Locke's concept of the state of nature, however, is equally questionable with that of Hobbes. When Locke delves into the question of property, he reasons well in his differentiation between the property of mankind and the property of a man. He even skirts on Marx's labor theory of value. It is interesting to compare Locke's theories with contemporary capitalist societies which claim to have a basis in Locke. I see little similarity between the two. Slavery (chattel and wage), exploitation, limited popular access to government, and social priorities which benefit a select part of society all challenge the west's claim to a Locke-style government system.
 
04/25/2017
The French philosopher Rene Descartes lived from 1596-1650. He was the son of an aristocrat and traveled throughout Europe studying a wide-variety of subjects including math, science, law, medicine, religion, and philosophy. Descartes was greatly influenced by other thinkers of the Age of Enlightenment.

Perhaps the leap from philosophical metaphysics to philosophical pragmatics was too steep for Dewey. Nature changes slowly and so do our values and the way we experience nature. Dewey's pragmatism builds upon a theory by adding meaning and value through empirical experience. Previous philosophers ignored empirical experience, and therefore were stuck being prognosticators, predicting what the results of future events would be, and accepting those predictions as truths. By adding experience, Dewey changed the way we discover and accept facts. Dewey was unable to avoid all the cultural values of his predecessors because it was these values and meanings he wished to make better and more enhanced. He would have been better off scraping previous philosophy and its inherent flaws and starting from current societal and cultural experiences. Rorty criticizes Dewey and uses that criticism toward better and more enhance meaning and value of Dewey's method. Rorty states:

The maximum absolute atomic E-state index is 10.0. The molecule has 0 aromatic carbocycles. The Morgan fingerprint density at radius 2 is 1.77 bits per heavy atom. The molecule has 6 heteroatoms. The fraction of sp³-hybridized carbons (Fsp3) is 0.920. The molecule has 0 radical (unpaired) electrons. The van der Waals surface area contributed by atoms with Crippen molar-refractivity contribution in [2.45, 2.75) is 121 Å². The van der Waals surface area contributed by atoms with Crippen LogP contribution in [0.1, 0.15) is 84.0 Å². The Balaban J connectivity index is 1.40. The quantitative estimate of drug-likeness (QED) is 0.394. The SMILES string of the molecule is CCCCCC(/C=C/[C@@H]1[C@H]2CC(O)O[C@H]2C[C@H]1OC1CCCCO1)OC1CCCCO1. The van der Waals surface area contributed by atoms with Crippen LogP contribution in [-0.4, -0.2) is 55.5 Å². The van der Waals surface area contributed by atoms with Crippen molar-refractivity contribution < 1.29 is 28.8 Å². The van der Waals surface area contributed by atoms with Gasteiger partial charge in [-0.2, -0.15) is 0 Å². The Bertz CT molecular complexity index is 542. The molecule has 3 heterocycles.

04/22/2017
Dewey set out to show the harm which traditional philosophical dualisms were doing to our culture, and he thought that to do this job he needed a metaphysics--a description of the generic traits of existences that would solve (or dissolve) the traditonal problems of philosophy, as well as open up new avenues for cultural development. I think he was successful in this latter, larger, aim; he is one of the few philosophers of our century whose imagination was expansive enough to envisage a culture shaped along lines different from those we have developed in the West during the last three hundred years. (Rorty, Richard "Dewey's Metaphysics, Consequences of Pragmatism: Essays 1972-1980. Minneapolis: University of Minneapolis Press, 1982, P. 85)

Plato's writings were arranged in groups of four. The dialog form used by Plato came naturally out of Greek drama, the Athenian habit of discussion and the use of dialog by Socrates.
 
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The best argument against interference of the life of an individual is made by Mill: "the strongest of all arguments against the interference of the public with purely personal conduct is that, when i...